After spending a few days in Peja, it was time to begin working on the project. I’ve participated in all aspects of the project, such as digging shovel test pits, working in the museum, and field walking for survey. I learned a lot about archaeology from experiencing these different techniques. First I was doing shovel testing, where I got to help test whether the soil in an area contains artifacts that aren’t visible from the surface. It was really interesting to put the soil through a screen to see what objects are found in each layer of the pit. I also spent time working in the lab, which I really enjoyed because I got experience working with ceramics and I learned a lot about sorting them. I thought it was fun to work with sherds from a wide range of time periods, spanning from the Neolithic up to more modern times. Finally, I’ve been field walking with a survey team to look for surface objects in fields (or tracts) throughout the region. Walking in straight lines, each team member picks up any cultural material they see on the surface to collect information about the type, location, and distribution of artifacts over a large area. I think it’s exciting to go out into the field to see what objects and sites are still undiscovered. Overall, I’ve had a great experience with this field school and I’ve been able to learn a lot about archaeology and become involved with the culture here in Kosovo.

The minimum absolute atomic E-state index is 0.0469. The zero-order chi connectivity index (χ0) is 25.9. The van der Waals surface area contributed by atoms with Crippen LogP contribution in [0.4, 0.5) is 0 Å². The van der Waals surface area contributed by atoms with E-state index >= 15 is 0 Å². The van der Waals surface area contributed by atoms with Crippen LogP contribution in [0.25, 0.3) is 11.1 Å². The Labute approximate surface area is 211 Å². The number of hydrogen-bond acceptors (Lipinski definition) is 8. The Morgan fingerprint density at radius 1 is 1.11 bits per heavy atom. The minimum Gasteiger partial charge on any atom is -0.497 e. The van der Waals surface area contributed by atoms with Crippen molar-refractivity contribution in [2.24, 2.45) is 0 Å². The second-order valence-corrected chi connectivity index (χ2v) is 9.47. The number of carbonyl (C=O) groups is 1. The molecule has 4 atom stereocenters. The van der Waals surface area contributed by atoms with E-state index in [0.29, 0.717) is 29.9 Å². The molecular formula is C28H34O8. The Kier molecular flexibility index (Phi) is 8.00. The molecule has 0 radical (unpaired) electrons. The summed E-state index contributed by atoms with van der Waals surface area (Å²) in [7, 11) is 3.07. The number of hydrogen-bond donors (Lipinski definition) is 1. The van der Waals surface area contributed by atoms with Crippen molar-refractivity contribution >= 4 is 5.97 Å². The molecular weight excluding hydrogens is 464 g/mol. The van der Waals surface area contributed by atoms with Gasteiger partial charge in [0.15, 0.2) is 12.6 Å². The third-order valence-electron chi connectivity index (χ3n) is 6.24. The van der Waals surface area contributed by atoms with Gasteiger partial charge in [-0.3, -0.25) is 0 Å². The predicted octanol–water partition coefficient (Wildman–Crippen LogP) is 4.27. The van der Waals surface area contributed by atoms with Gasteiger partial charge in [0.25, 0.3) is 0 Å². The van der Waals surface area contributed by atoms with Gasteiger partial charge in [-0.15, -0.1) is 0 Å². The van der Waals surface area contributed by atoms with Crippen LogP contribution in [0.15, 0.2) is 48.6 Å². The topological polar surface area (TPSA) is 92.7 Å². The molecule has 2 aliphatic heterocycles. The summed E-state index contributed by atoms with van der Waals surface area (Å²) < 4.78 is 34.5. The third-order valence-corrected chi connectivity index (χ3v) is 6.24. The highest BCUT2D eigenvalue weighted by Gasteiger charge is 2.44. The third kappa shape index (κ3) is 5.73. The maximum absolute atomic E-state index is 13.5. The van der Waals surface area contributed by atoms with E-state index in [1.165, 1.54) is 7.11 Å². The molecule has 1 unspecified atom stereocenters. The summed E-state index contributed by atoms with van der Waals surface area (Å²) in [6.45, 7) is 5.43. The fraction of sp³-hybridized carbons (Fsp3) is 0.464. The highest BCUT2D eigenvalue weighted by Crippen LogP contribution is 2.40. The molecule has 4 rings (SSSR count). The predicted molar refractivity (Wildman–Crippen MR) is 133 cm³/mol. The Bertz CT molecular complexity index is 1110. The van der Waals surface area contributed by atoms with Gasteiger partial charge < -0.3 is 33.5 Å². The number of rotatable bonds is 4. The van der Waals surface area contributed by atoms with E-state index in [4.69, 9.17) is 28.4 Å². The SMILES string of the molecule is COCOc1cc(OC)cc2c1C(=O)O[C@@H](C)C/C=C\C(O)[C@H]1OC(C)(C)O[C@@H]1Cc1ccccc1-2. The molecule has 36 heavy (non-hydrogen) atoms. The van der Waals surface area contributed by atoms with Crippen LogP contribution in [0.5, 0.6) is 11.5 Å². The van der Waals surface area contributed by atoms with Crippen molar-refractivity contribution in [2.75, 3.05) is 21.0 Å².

From the Field: by Celia Weberg

The first leg of the UMMAA ANTHRARC 487 Field School is being held in Peja, Kosovo with the RAPID-K project, which utilizes pedestrian survey and shovel testing to determine the number and layout of archaeological sites in the Peja and Istog districts of Kosovo. We undergraduates cycle through each part of the project, gaining experience in survey, shovel testing, and recording collected artifacts in the laboratory. Students are able to work with a variety of materials spanning from Prehistoric times up though the Middle Ages, consisting of finds such as ceramics, lithics (worked stone), and tiles.

For the first few days, I worked with survey Team D in the Istog District of Kosovo. Pedestrian survey in RAPID-K involves systematically locating and walking through fields with decent ground visibility, which generally means plowed with low vegetation, and collecting all artifacts present on the surface. However, basing the location of new sites solely on the material we can see in surveyable fields may lead to errors if we miss materials or skip fields. This is always a risk in archaeology since it is impossible to find everything, but RAPID-K has already located a number of new sites in Kosovo and will continue to do so. Survey like this can be used to provide a map of possible sites in a region and prompt future excavations.